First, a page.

Soft PeaksEgg whites beaten to soft peaks
- Any fat (egg yolk, butter, oil) will inhibit egg whites from whipping properly.
- Clean all equipment with vinegar to neutralize any residual fat on their surfaces.
- Place egg whites in glass or metal bowl (do not use plastic).
- For the best results, separate your eggs while they're cold. Then let the whites sit at room temperature for 30 minutes.
- Beat egg whites with an electric mixer on medium speed or with a rotary beater until they form peaks with tips that curl over when the beaters are lifted.
- There are a variety of ways to separate the white from the yolk.
- Using an egg separator, as pictured, is one of the safest ways.
- Passing the yolk from shell to shell is not as safe; the outside of the shell may contain salmonella bacteria.
- Separating the yolk by pouring the egg through a cupped, clean hand with slightly parted fingers is acceptable.
- Eggs are most easily separated when they are cold from the refrigerator.
Using an Egg Separator
- Place egg separator over a bowl and add egg to the separator.
- White will drain away from yolk, into the bowl.
Select Clean, Fresh Eggs: Dirty, cracked, or leaking eggs may have become contaminated with harmful bacteria.
- Refrigerate promptly.
- Store large ends up.
- Eggs absorb refrigerator odors easily -- store in egg carton for least odor absorption.
- Refrigerate eggs up to five weeks from packing date; approximately three weeks from date purchased from grocery.
- Packing date is stamped on the carton from 1 to 365. One represents January 1 and 365 represents December 31.
- Avoid getting eggshell into raw egg. Bacteria may be present on outside of the shell.
Storing Raw Egg Whites
- Refrigerate in tightly covered container for up to four days.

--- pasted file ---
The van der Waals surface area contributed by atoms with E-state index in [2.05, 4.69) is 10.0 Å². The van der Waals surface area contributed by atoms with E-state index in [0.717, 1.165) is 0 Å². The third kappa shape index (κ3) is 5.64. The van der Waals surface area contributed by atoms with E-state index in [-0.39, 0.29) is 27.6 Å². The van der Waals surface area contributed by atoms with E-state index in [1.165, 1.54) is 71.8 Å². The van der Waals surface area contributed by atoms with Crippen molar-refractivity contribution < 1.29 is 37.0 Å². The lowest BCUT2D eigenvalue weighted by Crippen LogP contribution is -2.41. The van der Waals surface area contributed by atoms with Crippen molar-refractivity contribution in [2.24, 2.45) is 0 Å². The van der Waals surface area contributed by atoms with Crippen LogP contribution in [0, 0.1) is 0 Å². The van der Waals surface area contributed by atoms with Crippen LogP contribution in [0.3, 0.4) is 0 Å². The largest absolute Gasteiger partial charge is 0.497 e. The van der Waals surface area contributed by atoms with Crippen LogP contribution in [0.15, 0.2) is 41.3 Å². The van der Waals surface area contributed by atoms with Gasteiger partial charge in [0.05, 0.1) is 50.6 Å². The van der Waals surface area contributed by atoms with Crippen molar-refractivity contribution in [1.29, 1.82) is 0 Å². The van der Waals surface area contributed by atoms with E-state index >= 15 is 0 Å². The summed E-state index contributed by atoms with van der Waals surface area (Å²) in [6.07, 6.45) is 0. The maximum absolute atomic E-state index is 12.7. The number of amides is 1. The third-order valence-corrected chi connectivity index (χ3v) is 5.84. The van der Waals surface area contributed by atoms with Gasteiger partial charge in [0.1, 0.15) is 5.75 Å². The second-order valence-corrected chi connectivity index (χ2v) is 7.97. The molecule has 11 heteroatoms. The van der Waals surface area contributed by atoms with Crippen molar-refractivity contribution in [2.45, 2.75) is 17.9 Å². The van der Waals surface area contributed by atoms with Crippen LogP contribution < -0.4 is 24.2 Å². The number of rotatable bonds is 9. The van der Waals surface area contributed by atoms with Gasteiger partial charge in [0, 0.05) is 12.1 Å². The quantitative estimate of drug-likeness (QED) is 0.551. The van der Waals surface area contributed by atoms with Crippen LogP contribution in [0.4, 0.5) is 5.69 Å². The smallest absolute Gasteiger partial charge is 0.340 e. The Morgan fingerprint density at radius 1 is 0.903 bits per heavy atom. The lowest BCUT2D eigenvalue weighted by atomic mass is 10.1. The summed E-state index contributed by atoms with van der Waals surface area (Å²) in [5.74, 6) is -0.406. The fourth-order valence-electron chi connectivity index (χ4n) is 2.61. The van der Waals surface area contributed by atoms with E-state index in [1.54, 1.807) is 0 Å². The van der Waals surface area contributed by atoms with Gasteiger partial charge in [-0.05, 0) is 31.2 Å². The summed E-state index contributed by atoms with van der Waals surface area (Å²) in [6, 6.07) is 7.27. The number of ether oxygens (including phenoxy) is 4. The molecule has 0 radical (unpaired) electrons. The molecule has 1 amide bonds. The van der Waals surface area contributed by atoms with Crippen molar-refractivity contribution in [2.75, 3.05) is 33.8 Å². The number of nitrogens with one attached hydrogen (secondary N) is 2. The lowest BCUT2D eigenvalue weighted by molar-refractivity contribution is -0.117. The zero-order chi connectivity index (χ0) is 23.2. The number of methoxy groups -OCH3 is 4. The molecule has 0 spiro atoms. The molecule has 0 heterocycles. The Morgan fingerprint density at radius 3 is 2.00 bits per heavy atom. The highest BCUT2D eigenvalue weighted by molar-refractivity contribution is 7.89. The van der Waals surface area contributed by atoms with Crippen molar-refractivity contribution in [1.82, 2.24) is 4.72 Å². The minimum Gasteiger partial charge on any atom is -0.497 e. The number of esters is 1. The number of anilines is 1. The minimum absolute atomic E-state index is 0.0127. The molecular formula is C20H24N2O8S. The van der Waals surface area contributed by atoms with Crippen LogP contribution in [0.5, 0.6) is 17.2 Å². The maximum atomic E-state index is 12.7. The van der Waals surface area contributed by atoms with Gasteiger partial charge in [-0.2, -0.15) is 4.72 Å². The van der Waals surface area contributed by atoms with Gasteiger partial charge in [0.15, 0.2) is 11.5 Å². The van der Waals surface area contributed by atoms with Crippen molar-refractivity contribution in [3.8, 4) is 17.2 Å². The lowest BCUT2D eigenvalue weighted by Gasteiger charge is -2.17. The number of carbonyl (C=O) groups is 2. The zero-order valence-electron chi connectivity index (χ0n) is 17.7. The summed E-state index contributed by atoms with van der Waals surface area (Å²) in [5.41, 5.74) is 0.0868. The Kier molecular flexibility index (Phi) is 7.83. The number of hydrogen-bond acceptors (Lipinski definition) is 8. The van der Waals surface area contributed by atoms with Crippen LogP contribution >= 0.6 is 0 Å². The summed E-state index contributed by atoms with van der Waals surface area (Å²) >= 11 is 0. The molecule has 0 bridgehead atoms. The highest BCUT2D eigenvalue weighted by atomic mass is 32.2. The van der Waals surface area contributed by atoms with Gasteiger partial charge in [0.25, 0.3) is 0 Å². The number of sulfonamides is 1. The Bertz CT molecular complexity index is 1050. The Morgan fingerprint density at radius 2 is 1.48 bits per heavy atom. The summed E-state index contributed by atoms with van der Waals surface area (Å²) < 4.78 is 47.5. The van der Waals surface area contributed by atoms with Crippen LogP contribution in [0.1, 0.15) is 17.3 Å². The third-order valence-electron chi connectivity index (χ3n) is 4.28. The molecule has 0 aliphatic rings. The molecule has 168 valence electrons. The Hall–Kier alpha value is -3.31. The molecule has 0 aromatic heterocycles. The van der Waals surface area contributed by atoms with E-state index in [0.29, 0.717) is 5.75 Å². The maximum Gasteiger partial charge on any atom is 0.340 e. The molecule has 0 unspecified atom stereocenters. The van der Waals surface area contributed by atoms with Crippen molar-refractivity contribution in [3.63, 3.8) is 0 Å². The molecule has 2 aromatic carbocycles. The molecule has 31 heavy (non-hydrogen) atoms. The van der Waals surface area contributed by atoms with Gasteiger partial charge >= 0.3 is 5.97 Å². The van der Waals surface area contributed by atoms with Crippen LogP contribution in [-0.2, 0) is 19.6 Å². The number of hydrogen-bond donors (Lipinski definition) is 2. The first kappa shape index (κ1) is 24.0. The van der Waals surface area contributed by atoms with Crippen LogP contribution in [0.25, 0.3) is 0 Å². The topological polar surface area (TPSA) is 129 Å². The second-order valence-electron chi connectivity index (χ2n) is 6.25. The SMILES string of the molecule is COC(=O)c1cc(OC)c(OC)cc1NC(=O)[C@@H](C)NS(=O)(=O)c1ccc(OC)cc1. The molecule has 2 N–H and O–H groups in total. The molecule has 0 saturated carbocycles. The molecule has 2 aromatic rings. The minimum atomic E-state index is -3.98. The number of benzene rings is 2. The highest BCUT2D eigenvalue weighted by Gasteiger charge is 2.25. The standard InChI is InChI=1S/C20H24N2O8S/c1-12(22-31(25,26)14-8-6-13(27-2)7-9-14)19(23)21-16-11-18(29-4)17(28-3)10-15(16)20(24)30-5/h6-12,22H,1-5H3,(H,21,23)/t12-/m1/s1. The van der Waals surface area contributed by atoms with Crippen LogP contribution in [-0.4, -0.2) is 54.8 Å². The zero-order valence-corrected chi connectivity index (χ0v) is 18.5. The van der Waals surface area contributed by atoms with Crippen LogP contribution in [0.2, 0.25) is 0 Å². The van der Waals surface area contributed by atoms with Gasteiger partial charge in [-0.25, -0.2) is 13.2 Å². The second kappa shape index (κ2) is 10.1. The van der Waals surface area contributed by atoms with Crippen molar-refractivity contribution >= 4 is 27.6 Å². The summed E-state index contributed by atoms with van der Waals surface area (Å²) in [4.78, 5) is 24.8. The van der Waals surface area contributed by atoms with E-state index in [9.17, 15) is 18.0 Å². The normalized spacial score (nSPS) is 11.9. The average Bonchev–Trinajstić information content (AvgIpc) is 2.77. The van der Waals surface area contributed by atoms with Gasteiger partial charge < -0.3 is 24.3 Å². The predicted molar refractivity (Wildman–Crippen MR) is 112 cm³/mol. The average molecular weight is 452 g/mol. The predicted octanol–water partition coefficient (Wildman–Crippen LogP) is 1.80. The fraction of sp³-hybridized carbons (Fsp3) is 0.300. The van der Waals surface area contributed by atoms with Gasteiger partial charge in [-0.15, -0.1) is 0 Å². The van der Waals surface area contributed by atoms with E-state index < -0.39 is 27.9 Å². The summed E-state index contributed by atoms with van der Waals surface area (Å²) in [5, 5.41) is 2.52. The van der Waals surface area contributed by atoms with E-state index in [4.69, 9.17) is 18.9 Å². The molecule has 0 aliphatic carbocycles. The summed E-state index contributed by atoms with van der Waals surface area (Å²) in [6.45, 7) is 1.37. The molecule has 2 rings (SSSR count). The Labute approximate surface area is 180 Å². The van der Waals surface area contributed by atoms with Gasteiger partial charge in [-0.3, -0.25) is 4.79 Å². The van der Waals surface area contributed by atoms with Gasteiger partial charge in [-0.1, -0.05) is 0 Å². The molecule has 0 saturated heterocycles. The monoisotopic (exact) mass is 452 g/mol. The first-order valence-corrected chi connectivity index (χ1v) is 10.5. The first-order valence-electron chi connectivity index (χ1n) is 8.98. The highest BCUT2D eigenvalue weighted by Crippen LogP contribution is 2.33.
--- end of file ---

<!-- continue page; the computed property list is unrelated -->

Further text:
- Freeze for up to a year.
Storing Unbroken Egg Yolks
- Yolks may be refrigerated in by covering them with water in a tightly covered container.
- Yolks may be refrigerated up to two days.
- Do not freeze yolks as they will become very viscous and difficult to mix.
Freezing Whole Eggs
- Beat whites and yolks together.
- Place in tightly covered container.
- Freeze up to a year.
After Working with Eggs
Wash hands, utensils, and surfaces thoroughly.
For More Information
See the USDA Web site at http://www.fsis.usda.gov
What Are They?
- Frozen or refrigerated products based on egg whites
- Either contains less fat than whole eggs, or are fat-free
- No cholesterol
How to Use
- For most baked goods, substitute 1/4 cup frozen or refrigerated egg product for each whole egg.
- Do not use when recipe requires air being whipped into eggs to leaven it, such as a sponge cake.
- To replace hard-cooked eggs, cook the egg product as you would an omelet and cut it up.
Salmonella can be contracted from raw or uncooked eggs.
Populations More Vulnerable to Salmonella
- Seriously ill
- Pregnant women
- Pasteurization destroys salmonella bacteria.
- Commercial forms of egg products are safe because they are pasteurized.